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Netflix shares slide as US subs falter

Netflix’s July was boosted by the launch of Stranger Things S3

Netflix has seen its first drop in US subscribers and added fewer international customers than expected, causing its stock price to fall.

As predicted earlier this year, the world’s biggest SVoD company experienced slower growth in 2019’s second quarter after a strong Q1, although it has still passed the milestone of 150 million subscribers globally, with 151.6 million signed-up members.

The firm yesterday reported a loss of 130,000 customers in the US between April and June, which it put down to higher prices and an underperforming slate of new TV shows. It also signed up 2.8 million subscribers internationally in the period, roughly half what the company predicted.

As a result, shares in the company sank 10% yesterday, with analysts such as EMarketer’s Eric Haggstrom predicting a “difficult road ahead” for the firm as competition from Disney and WarnerMedia looms.

“Our missed forecast was across all regions but slightly more so in regions with price increases,” Netflix said in a letter to shareholders

The loss in subscribers marked the first major drop in US numbers since 2011, when the company began its move away from a mail-order DVD business model to streaming and raised its prices.

Netflix was bullish about its prospects, stating: “In prior quarters with over-forecasts, we’ve found that the underlying long-term growth was not affected and staying focused on the fundamentals of our business served us well.”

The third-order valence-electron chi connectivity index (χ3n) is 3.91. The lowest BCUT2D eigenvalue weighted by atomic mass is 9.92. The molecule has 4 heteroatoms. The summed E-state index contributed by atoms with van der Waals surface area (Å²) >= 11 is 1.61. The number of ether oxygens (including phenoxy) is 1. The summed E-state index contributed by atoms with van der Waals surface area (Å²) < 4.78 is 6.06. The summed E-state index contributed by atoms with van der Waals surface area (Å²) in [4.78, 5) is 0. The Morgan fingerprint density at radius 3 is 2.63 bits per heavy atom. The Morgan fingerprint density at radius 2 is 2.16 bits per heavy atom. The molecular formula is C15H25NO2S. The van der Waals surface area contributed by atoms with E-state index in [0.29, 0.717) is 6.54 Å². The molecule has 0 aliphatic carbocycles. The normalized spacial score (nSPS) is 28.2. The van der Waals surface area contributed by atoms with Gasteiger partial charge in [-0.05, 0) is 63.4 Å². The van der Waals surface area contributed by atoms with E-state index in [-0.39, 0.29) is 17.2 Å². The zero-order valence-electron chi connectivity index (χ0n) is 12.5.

The firm expects to grow in Q3 and said July had started strongly with the launch of season three of Stranger Things.

The streamer also pointed to new seasons of Money Heist, The Crown, Orange is the New Black and high-profile features such as The Irishman, from Martin Scorsese, and 6 Underground, directed by Michael Bay and starring Ryan Reynolds, all set to be released in Q3.

Meanwhile, Netflix acknowledged that the launch of services such as Disney+, HBO Max and NBCUniversal’s direct-to-consumer offer will result in the eventual loss globally of the Disney catalogue, Friends and The Office.

This will “free up budget for more original content,” the firm said. “From what we’ve seen in the past, when we drop strong catalogue content (Starz and Epix with Sony, Disney and Paramount films, or second-run series from Fox, for example) our members shift over to enjoying our other great content,” it added.

The company is also looking to step up the marketing around its original content and has hired Jackie Lee-Joe from BBC Studios as its chief marketing officer to help take its marketing “to the next level.”

Tech, media and telco analyst Paolo Pescatore of PP Foresight said that Q2 is typically a challenging period for the streamer due to seasonality.

“The competitive landscape will intensify but Netflix has a huge head-start on new rivals. And it still has time to strengthen its position. Netflix must create more blockbuster hits that attract and retain subscribers. This will be key in its core domestic market given the launch of new services,” said Pescatore.

“Its overseas markets will continue to attract new subs thanks largely to its successful partnership strategy with cable, pay TV and telco providers. For sure expect more key licensed programming to be pulled off its catalogue as rivals seek to differentiate their own offerings. Netflix must diversify into new services and broaden its business model.

“It cannot solely rely on annual price increases to grow revenue and reduce its burgeoning debt and content obligations. Big battles lie ahead and video represents a key area for the online and tech giants. It opens up new business models in advertising, subscription, transaction as well as others, including merchandise,” Pescatore added.

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